Live Mendips Review
I was as keen as mustard to visit the Canteen at Yeo Valley HQ when I found out they were open to all comers, not just their staff. What, I wondered, would their specials be? Cheese on toast followed by milk pudding? Joking aside, I do enjoy the yoghurt which is just as well as I had been eating it like it was going out of fashion.
Buying their yoghurt, milk or butter you cannot fail to have noticed their loyalty scheme - Yeokens - which I had been saving to bust the myth that there is no such thing as a free lunch. This is the reason I had been eating pots and pots of their yoghurt.
Set high in the Mendips, tucked away above Blagdon, a walk up the steep hill from the village centre would sharpen any appetite. Arriving at Yeo Valley HQ on a windy weekday we had a fine aspect over the lake, the pretty village, the airport and out over the Bristol Channel.
Opening out from a dark red corridor to a large bright room with a breezy view of the valley where much of its food is from, the Canteen is set firmly in its rural community yet inside it has a vibrant feel of an inner city restaurant. The look of the place inside is colourful, with a focus on fun and funky. Colanders are used as wall lights, silver birch treetrunks support shelves, and fish hang from the ceiling presumably reflecting the lake below.
Every table seemed reserved and the place was busy. As nosiness is one of my many failings and one of my hobbies is people watching, I passed time trying to ascertain the Yeo Valley workers from the business clients, and those, like me and my dining companion, who were having a free lunch.
After I had checked out the rest of the eaters - there seemed to be a staff zone of smart thirty and forty somethings in smart workwear. The table close to us were clearly corporate customers and spoke Dutch which could be as cosmopolitan as it gets out here. Other clientele were mostly older with a sprinkling of younger couples, who I suspect like us, had saved their Yeokens. The Canteen is only open for lunch on Monday to Fridays, so naturally the place attracts those free on a weekday: stay at home mums, people who have retired or those wanting a working lunch.
A pleasantly vague member of staff brought us the menu, and some sourdough bread. I rarely eat bread so when I do it has to be good. I'm a big fan of sourdough, and their’s was absolutely up there with the best I've tasted. It's crisp crust was chewy and the perfectly textured inside had a slight tang with a lovely holey texture. Spread with a thick layer of their Yeo Valley butter, I could quite happily have eaten just that for lunch with my delicious red wine.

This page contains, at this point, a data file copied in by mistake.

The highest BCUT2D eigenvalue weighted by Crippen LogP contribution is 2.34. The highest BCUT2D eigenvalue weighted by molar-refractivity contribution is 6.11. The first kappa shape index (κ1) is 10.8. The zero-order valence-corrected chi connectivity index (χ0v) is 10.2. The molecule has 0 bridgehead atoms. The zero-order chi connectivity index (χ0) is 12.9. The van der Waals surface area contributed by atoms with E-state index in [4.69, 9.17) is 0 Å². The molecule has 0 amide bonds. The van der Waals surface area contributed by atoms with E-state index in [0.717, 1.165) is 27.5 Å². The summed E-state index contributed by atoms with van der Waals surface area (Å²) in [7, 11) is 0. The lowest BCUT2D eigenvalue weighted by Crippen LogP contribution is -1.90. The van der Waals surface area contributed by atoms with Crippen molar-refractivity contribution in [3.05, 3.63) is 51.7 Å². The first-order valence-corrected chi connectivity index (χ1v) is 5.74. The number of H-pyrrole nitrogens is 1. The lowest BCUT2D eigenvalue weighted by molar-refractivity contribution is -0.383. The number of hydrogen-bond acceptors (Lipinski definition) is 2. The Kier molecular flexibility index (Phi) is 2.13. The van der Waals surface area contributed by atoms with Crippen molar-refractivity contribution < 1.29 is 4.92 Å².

Our orders were taken by another friendly waiter, who was efficient without being officious and knowledgeable when we needed him to be. I like a short menu. Less choice shows a confidence in the food from the chef that the food is good. An overly long menu always worries me, it can be a bit try-too-hard, wonder how long how much food is wasted, or how long less popular dishes are sitting around in the fridge. The choice were simple, canteen food: fish and chips; burgers & risotto.
As we had skipped breakfast, and we were hungry we both decided to have a burger. The beef was from Holt Farm, a mere stone's throw from Blagdon and the home of the family who own Yeo Valley. Gilding the lily, we added bacon and cheese too.
When it arrived my high hopes weren't disappointed. The burgers were the best tasting, full of flavour and teetered precariously in a brioche bun with sweet and tangy pickles. The mayonnaise they brought with the fries was reassuringly yellow, as if it had been homemade with golden yolks. The fries, served in a flowerpot-style container, were just as they should be and sprinkled with shards of sea-salt.
Too full for pudding, I plumped for coffee instead and the end of the dark cherry red. I had hoped my dining companion would choose a chocolate brownie that I could try but he demurred. We lingered over our drinks, enjoying the buzz for which we usually would have to travel to Bristol or Bath.
Tucked away in the corner there are large fridges stuffed to the ginnels with yoghurt of every flavour. Other dairy products are available, so for a change, I bought frozen yoghurt, at half the price of the supermarket.
The Canteen is not what you expect, tucked away on a windy Somerset hillside, and it feels like a ‘find’. Lots of other people had found it now too, and seem to be happily eating free main courses. I would definitely return and pay full price to eat here (and in fact I might have to as the yeokens scheme may end soon) and I’m thinking of trying their pop-up supper club. To have an eatery like this on my doorstep which serves good quality food that is cooked well is a treat not to be missed.
Canteen at Yeo Valley HQ open Mon - Fri from 12-2, Booking essential www.yeovalley.co.uk
Lunch cost of around £13 for two glasses of wine & coffee not including two free burgers at £9 each
Reviewed by the Live Mendips Editor in March 2016